• ### Where are they now?

Counts forwards and backwards from known, concealed, or given number in range to 10

• ### Where to next?

Counts forwards and backwards from known, concealed, or given number in range to 30

• ### Purpose

Counting On and Back

Focus: When students are adding or taking a small number from a larger one, they initially need to rely on counters and count from “one” to find the total. Accordingly, when adding, they also tend not to consider the relative size of the two collections. Students need to develop the strategy of counting on or back from the larger group when adding or taking a small number from a larger group, in order to become more efficient and ‘fluent’ with numbers, and to move away from a reliance on counters. The numberline is a stepping stone from a reliance on counters to using mental strategies.

NB: counting in itself is a very inefficient strategy for adding and subtracting more than two or three. More efficient strategies are examined in the Part Part Whole, and Addition, Subtraction sections.

### Counting On and Back

Focus: When students are adding or taking a small number from a larger one, they initially need to rely on counters and count from “one” to find the total. Accordingly, when adding, they also tend not to consider the relative size of the two collections. Students need to develop the strategy of counting on or back from the larger group when adding or taking a small number from a larger group, in order to become more efficient and ‘fluent’ with numbers, and to move away from a reliance on counters. The numberline is a stepping stone from a reliance on counters to using mental strategies.

NB: counting in itself is a very inefficient strategy for adding and subtracting more than two or three. More efficient strategies are examined in the Part Part Whole, and Addition, Subtraction sections.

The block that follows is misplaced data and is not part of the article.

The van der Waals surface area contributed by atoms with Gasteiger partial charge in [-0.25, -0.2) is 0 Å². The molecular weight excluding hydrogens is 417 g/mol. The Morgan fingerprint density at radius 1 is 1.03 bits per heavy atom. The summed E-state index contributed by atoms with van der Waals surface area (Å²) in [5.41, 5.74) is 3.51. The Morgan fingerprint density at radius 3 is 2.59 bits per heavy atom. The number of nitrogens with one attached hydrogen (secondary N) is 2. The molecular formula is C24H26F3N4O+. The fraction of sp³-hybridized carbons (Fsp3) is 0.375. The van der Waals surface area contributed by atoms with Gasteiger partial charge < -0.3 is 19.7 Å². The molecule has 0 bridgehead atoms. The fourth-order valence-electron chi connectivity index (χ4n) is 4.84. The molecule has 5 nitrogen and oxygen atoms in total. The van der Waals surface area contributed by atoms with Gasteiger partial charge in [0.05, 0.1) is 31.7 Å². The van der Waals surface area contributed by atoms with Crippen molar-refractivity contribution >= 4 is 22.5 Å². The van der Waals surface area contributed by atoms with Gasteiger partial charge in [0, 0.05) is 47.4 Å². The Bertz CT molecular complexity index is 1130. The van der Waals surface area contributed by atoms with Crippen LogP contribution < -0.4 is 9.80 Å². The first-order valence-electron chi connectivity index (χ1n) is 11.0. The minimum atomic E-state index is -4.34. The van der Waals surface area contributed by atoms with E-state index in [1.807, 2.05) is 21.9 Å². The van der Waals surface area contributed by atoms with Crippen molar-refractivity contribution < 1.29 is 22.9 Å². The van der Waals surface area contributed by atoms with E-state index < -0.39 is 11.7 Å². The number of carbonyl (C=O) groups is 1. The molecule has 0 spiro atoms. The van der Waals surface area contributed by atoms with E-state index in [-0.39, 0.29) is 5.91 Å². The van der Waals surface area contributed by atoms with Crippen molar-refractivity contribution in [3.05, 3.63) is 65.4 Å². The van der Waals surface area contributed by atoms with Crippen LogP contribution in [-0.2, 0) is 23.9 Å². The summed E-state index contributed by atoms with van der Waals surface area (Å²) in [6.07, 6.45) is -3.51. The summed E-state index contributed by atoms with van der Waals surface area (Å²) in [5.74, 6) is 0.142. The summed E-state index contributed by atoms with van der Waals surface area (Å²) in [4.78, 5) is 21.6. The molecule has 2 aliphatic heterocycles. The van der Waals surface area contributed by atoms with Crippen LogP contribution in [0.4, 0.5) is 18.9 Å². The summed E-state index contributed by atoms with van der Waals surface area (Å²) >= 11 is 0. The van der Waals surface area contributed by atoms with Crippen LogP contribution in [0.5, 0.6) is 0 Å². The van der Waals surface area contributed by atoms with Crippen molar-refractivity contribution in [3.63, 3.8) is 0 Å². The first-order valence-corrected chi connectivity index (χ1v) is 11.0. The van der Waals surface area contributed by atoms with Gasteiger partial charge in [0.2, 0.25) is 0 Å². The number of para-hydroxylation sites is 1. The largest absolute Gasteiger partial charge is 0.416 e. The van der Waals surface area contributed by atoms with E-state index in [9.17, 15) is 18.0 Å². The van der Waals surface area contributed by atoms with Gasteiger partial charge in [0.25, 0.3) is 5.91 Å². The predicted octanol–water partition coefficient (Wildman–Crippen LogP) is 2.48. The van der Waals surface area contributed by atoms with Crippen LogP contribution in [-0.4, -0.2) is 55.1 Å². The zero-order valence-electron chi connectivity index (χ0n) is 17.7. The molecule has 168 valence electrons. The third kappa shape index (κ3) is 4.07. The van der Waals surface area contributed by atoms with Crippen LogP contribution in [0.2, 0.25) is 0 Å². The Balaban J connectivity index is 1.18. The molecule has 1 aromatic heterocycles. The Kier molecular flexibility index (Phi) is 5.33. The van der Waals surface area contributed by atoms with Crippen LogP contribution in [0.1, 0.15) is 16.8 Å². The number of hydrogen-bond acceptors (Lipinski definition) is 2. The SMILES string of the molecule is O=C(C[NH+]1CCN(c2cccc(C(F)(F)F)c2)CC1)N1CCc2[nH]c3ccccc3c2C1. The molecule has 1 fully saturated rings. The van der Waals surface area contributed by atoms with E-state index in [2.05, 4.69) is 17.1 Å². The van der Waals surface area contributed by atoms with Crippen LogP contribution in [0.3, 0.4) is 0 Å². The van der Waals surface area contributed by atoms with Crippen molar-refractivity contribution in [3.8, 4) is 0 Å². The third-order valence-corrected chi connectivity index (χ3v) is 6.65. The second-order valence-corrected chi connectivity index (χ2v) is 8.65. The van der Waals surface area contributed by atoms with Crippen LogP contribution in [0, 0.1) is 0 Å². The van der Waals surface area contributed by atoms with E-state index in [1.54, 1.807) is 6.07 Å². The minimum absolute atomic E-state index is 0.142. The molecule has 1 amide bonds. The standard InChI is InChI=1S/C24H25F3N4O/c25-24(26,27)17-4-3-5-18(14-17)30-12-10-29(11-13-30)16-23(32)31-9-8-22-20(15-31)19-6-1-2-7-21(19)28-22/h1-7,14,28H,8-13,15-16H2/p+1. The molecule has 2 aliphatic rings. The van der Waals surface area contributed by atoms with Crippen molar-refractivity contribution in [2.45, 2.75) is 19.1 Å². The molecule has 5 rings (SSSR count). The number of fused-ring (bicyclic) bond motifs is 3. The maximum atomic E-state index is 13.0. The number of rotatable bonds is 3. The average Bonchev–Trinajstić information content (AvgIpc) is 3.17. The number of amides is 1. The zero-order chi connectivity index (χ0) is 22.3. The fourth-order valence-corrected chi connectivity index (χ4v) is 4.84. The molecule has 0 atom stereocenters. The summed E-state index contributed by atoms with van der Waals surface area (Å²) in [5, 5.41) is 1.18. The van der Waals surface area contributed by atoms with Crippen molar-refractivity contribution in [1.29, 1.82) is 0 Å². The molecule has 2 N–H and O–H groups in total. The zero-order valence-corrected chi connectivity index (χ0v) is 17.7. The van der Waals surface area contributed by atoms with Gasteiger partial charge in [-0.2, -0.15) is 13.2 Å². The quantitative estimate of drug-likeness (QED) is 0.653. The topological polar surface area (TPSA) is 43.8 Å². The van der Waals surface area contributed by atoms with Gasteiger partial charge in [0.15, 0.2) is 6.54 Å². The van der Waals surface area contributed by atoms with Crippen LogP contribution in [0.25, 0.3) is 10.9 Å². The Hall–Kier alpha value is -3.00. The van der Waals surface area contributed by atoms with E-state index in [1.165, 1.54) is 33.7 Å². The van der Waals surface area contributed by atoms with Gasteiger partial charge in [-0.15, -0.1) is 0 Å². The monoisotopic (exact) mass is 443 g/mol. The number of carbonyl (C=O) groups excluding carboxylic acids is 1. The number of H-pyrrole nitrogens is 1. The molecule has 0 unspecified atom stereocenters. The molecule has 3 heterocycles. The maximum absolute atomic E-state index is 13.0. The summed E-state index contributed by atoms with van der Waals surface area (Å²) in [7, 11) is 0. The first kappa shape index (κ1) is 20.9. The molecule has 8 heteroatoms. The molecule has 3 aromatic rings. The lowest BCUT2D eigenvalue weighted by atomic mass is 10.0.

### Spin and Flip Counting – focus on teens

Focus: When students are adding or taking a small number from a larger one, they initially need to rely on counters and count from “one” to find the total. Accordingly, when adding, they also tend not to consider the relative size of the two collections. Students need to develop the strategy of counting on or back from the larger group when adding or taking a small number from a larger group, in order to become more efficient and ‘fluent’ with numbers, and to move away from a reliance on counters and towards a use of mental strategies. If students are having difficulties, they may need to spend more time on the Counting On and Back game in this section, using a number line as an intermediate step.

NB: counting in itself is a very inefficient strategy for adding and subtracting more than two or three. More efficient strategies are examined in the Part Part Whole, and Addition, Subtraction sections.

How: See Spin and Flip counting sheet (teens)

### Spin and Flip Counting – focus on twenties

Focus: When students are adding or taking a small number from a larger one, they initially need to rely on counters and count from “one” to find the total. Accordingly, when adding, they also tend not to consider the relative size of the two collections. Students need to develop the strategy of counting on or back from the larger group when adding or taking a small number from a larger group, in order to become more efficient and ‘fluent’ with numbers, and to move away from a reliance on counters and towards a use of mental strategies. If students are having difficulties, they may need to spend more time on the Counting On and Back game in this section, using a number line as an intermediate step.

NB: counting in itself is a very inefficient strategy for adding and subtracting more than two or three. More efficient strategies are examined in the Part Part Whole, and Addition, Subtraction sections.

How: See Spin and Flip counting sheet (twenties)